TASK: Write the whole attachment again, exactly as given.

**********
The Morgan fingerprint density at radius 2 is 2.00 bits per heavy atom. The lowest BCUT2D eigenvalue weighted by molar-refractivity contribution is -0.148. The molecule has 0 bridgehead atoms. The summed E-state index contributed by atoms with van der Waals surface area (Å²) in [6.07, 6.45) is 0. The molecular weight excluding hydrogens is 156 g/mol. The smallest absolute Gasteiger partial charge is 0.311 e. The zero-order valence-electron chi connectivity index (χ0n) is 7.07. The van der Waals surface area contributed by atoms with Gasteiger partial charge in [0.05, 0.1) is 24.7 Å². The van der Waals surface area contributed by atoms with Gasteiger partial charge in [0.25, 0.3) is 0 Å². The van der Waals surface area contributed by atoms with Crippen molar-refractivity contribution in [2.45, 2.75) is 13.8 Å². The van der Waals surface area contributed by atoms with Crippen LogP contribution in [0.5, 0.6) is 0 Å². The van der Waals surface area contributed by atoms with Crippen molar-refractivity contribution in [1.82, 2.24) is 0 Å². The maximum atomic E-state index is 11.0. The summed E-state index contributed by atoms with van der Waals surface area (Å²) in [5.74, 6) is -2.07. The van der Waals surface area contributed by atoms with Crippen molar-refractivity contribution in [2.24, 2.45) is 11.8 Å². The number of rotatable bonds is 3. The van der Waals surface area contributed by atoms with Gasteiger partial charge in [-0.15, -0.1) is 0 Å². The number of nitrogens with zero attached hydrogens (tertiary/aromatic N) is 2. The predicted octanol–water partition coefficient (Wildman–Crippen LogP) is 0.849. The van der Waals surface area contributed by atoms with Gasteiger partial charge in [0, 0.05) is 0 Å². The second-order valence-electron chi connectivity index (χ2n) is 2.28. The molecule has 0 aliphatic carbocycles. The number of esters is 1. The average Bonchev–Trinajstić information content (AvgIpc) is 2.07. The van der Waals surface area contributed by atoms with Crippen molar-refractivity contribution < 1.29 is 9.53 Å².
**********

The Morgan fingerprint density at radius 2 is 2.00 bits per heavy atom. The lowest BCUT2D eigenvalue weighted by molar-refractivity contribution is -0.148. The molecule has 0 bridgehead atoms. The summed E-state index contributed by atoms with van der Waals surface area (Å²) in [6.07, 6.45) is 0. The molecular weight excluding hydrogens is 156 g/mol. The smallest absolute Gasteiger partial charge is 0.311 e. The zero-order valence-electron chi connectivity index (χ0n) is 7.07. The van der Waals surface area contributed by atoms with Gasteiger partial charge in [0.05, 0.1) is 24.7 Å². The van der Waals surface area contributed by atoms with Gasteiger partial charge in [0.25, 0.3) is 0 Å². The van der Waals surface area contributed by atoms with Crippen molar-refractivity contribution in [2.45, 2.75) is 13.8 Å². The van der Waals surface area contributed by atoms with Crippen LogP contribution in [0.5, 0.6) is 0 Å². The van der Waals surface area contributed by atoms with Crippen molar-refractivity contribution in [1.82, 2.24) is 0 Å². The maximum atomic E-state index is 11.0. The summed E-state index contributed by atoms with van der Waals surface area (Å²) in [5.74, 6) is -2.07. The van der Waals surface area contributed by atoms with Crippen molar-refractivity contribution in [2.24, 2.45) is 11.8 Å². The number of rotatable bonds is 3. The van der Waals surface area contributed by atoms with Gasteiger partial charge in [-0.15, -0.1) is 0 Å². The number of nitrogens with zero attached hydrogens (tertiary/aromatic N) is 2. The predicted octanol–water partition coefficient (Wildman–Crippen LogP) is 0.849. The van der Waals surface area contributed by atoms with Gasteiger partial charge in [0, 0.05) is 0 Å². The second-order valence-electron chi connectivity index (χ2n) is 2.28. The molecule has 0 aliphatic carbocycles. The number of esters is 1. The average Bonchev–Trinajstić information content (AvgIpc) is 2.07. The van der Waals surface area contributed by atoms with Crippen molar-refractivity contribution < 1.29 is 9.53 Å².